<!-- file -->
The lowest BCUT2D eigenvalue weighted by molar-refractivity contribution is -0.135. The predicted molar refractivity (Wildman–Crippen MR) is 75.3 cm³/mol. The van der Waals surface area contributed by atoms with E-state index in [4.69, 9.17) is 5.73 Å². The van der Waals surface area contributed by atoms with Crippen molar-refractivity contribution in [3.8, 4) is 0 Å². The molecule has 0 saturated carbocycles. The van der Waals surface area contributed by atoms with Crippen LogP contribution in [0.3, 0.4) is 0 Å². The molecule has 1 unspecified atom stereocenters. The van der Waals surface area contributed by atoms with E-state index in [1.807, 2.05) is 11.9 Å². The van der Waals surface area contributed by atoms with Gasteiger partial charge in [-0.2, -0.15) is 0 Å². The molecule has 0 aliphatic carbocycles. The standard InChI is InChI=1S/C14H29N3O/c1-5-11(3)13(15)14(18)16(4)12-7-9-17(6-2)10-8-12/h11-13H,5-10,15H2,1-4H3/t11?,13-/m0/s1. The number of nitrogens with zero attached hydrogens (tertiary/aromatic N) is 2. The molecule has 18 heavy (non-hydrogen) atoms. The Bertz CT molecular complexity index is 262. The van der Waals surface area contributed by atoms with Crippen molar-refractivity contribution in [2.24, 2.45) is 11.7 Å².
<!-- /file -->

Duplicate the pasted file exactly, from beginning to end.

The lowest BCUT2D eigenvalue weighted by molar-refractivity contribution is -0.135. The predicted molar refractivity (Wildman–Crippen MR) is 75.3 cm³/mol. The van der Waals surface area contributed by atoms with E-state index in [4.69, 9.17) is 5.73 Å². The van der Waals surface area contributed by atoms with Crippen molar-refractivity contribution in [3.8, 4) is 0 Å². The molecule has 0 saturated carbocycles. The van der Waals surface area contributed by atoms with Crippen LogP contribution in [0.3, 0.4) is 0 Å². The molecule has 1 unspecified atom stereocenters. The van der Waals surface area contributed by atoms with E-state index in [1.807, 2.05) is 11.9 Å². The van der Waals surface area contributed by atoms with Gasteiger partial charge in [-0.2, -0.15) is 0 Å². The molecule has 0 aliphatic carbocycles. The standard InChI is InChI=1S/C14H29N3O/c1-5-11(3)13(15)14(18)16(4)12-7-9-17(6-2)10-8-12/h11-13H,5-10,15H2,1-4H3/t11?,13-/m0/s1. The number of nitrogens with zero attached hydrogens (tertiary/aromatic N) is 2. The molecule has 18 heavy (non-hydrogen) atoms. The Bertz CT molecular complexity index is 262. The van der Waals surface area contributed by atoms with Crippen molar-refractivity contribution in [2.24, 2.45) is 11.7 Å².